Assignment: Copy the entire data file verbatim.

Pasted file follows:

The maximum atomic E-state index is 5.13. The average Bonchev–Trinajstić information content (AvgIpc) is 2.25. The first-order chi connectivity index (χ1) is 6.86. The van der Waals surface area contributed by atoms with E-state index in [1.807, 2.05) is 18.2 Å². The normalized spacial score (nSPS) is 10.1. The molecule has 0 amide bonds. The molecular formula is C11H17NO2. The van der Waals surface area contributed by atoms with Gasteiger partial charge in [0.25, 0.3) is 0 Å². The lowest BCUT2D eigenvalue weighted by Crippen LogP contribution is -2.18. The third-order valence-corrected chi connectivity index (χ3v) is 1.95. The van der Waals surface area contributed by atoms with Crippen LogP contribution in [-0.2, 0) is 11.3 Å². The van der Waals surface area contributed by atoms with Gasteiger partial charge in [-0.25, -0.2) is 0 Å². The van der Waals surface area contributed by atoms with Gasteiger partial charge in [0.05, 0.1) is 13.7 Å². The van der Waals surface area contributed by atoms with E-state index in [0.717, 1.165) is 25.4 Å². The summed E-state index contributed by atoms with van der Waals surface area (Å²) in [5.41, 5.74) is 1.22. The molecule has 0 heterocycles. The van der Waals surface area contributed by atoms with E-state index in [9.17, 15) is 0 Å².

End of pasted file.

The maximum atomic E-state index is 5.13. The average Bonchev–Trinajstić information content (AvgIpc) is 2.25. The first-order chi connectivity index (χ1) is 6.86. The van der Waals surface area contributed by atoms with E-state index in [1.807, 2.05) is 18.2 Å². The normalized spacial score (nSPS) is 10.1. The molecule has 0 amide bonds. The molecular formula is C11H17NO2. The van der Waals surface area contributed by atoms with Gasteiger partial charge in [0.25, 0.3) is 0 Å². The lowest BCUT2D eigenvalue weighted by Crippen LogP contribution is -2.18. The third-order valence-corrected chi connectivity index (χ3v) is 1.95. The van der Waals surface area contributed by atoms with Crippen LogP contribution in [-0.2, 0) is 11.3 Å². The van der Waals surface area contributed by atoms with Gasteiger partial charge in [-0.25, -0.2) is 0 Å². The van der Waals surface area contributed by atoms with Gasteiger partial charge in [0.05, 0.1) is 13.7 Å². The van der Waals surface area contributed by atoms with E-state index in [0.717, 1.165) is 25.4 Å². The summed E-state index contributed by atoms with van der Waals surface area (Å²) in [5.41, 5.74) is 1.22. The molecule has 0 heterocycles. The van der Waals surface area contributed by atoms with E-state index in [9.17, 15) is 0 Å².